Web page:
The A to Z Challenge asks bloggers to post 26 posts, one for each letter of the English alphabet, in April. Most of us choose to make these posts on a particular theme. My theme for 2022 is Codebreaking in World War II, which fits with the topic of the novel that I’m writing. Visit every day (except Sunday) in April for a new post on my topic.
H is for J. Edgar Hoover
In 1941, the FBI successfully uncovered Nazi spies in New York, with the help of Elizebeth Friedman and her team at the coast guard.
“The coast guard’s patient codebreaking, combined with the FBI’s surveillance footage and the cooperation of the double agent William Sebold, led to what J. Edgar Hoover called “the greatest spy round” in U.S. history, a series of raids in June 1941 conducted by ninety-three FBI agents and sweeping up Duquesne and thirty-two members of his ring…. After six weeks of sensational testimony by FBI agents and Duquesne himself, all defendants were convicted, and the thirty-three spies were sentenced to three hundred years collectively.” (p. 233-4, The Woman Who Smashed Codes by Jason Fagone)
The case made J. Edgar Hoover a legend.
Elizebeth Friedman, however, was less impressed. She thought that the FBI exposed too many secrets of the cryptography craft, all in the cause of publicity-seeking.
Her concerns proved to be well-founded. A year later, the FBI orchestrated a round-up of Nazi spies in Brazil in order to break up a ring that, among other things, tracked the movement of Allied ships to be targeted by U-boats.
“The FBI’s plan didn’t work. The roundup failed. To deliver a deathblow to the Nazi network, to keep the spies off the airwaves, the FBI needed to get all the spies at once. But they didn’t.” (p. 247)
Before the roundup, Elizebeth Friedman and her team had broken the code that the spy ring was using and were successfully reading their messages. As Joseph Wenger, head of the Navy’s cryptanalysis unit, wrote in an internal memo, “It might be much more valuable to the military services to obtain the information flowing through clandestine stations than to close them up.” (p. 254)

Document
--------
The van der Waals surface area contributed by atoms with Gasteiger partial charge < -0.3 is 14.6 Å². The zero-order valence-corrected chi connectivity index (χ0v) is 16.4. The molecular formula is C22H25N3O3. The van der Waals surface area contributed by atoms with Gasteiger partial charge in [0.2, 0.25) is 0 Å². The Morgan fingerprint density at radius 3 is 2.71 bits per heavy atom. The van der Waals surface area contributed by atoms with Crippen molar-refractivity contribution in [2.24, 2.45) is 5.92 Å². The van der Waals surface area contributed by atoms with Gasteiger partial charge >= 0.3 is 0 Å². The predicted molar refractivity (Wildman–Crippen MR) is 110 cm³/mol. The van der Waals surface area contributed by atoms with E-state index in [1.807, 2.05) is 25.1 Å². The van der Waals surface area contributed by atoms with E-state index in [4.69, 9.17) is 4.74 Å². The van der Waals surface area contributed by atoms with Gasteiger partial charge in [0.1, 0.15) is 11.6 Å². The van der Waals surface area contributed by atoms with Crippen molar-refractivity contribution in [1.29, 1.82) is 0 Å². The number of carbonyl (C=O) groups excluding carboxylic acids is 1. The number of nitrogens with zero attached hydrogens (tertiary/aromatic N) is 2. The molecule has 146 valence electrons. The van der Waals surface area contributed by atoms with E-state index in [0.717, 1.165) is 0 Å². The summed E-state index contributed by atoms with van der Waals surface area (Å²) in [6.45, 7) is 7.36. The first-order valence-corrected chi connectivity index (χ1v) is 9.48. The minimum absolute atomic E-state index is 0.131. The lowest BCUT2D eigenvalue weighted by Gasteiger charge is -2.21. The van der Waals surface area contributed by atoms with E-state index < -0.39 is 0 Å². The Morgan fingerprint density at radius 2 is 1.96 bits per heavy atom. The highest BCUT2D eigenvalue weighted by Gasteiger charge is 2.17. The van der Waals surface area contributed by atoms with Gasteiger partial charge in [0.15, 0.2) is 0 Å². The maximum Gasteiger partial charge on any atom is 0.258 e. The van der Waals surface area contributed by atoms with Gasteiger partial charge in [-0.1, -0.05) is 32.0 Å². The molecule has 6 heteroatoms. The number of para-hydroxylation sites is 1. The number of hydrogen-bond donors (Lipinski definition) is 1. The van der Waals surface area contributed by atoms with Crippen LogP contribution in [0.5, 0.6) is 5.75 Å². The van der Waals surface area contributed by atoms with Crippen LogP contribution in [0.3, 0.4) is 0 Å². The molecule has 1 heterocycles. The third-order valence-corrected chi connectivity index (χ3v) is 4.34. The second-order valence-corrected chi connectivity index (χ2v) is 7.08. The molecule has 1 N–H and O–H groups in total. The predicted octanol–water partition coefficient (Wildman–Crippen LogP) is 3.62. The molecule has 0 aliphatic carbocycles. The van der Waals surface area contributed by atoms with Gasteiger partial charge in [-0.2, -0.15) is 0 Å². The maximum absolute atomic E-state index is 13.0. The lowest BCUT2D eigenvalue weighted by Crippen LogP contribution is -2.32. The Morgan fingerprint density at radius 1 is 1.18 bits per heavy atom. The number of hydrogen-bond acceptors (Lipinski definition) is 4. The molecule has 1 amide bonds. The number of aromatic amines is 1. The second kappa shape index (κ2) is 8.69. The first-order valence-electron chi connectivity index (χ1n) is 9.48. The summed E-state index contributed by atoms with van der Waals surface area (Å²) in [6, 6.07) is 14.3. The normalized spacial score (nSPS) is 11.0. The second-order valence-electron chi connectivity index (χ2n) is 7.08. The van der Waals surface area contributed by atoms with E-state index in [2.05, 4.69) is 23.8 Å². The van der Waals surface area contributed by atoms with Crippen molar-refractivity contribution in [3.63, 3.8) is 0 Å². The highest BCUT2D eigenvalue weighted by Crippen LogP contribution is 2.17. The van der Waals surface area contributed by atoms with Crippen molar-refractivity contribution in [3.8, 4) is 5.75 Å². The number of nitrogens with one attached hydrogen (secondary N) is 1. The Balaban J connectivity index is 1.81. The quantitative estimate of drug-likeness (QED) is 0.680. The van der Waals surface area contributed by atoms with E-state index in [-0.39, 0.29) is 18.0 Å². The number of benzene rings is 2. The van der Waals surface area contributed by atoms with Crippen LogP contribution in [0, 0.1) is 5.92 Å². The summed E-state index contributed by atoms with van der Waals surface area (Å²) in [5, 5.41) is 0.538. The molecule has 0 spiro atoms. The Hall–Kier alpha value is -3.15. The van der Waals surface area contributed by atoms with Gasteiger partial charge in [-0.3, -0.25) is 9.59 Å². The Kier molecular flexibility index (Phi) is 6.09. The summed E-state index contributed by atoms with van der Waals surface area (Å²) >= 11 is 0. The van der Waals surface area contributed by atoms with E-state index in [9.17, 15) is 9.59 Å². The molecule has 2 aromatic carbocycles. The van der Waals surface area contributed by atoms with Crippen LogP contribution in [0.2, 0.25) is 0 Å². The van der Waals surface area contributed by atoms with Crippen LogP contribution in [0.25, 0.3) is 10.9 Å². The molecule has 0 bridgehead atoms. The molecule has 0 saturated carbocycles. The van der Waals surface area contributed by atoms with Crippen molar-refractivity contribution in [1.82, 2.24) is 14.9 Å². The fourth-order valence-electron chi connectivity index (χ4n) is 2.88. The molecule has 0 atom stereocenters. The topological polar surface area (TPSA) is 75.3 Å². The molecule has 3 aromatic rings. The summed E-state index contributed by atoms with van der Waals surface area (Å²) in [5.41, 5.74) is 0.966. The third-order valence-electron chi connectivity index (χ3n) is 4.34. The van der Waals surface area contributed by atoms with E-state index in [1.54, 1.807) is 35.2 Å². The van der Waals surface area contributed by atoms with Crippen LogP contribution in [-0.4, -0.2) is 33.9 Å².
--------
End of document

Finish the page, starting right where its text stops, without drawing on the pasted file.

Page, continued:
But it was too late.
“Elizebeth, Lieutenant Jones, and their coast guard teammates watched in frustration as new circuits lit up throughout the summer and fall of 1942—two, then five, then fifteen—each using a different and yet-unbroken code. It was as if the FBI had tried to destroy an approaching asteroid with a single huge bomb but instead just blasted the rock into dozens of sentient fragments able to regenerate and spread wreckage over a wider swath of earth.” (p. 253)
That didn’t keep J. Edgar Hoover from taking credit for smashing Nazi spy rings in South America. While other federal employees were silenced by their secrecy oaths, Hoover didn’t have to worry. “His power allowed him to manipulate the press and disclose secrets without consequence.” (p. 299) In the fall of 1944, he wrote a seven-page article in The American Magazine and starred in a fifteen-minute documentary spinning the FBI’s work in South America during World War II as entirely helpful to the war effort and not giving credit to any of the other agencies or the people worked in them.
For more information on this fascinating story, check out The Woman Who Smashed Codes by Jason Fagone.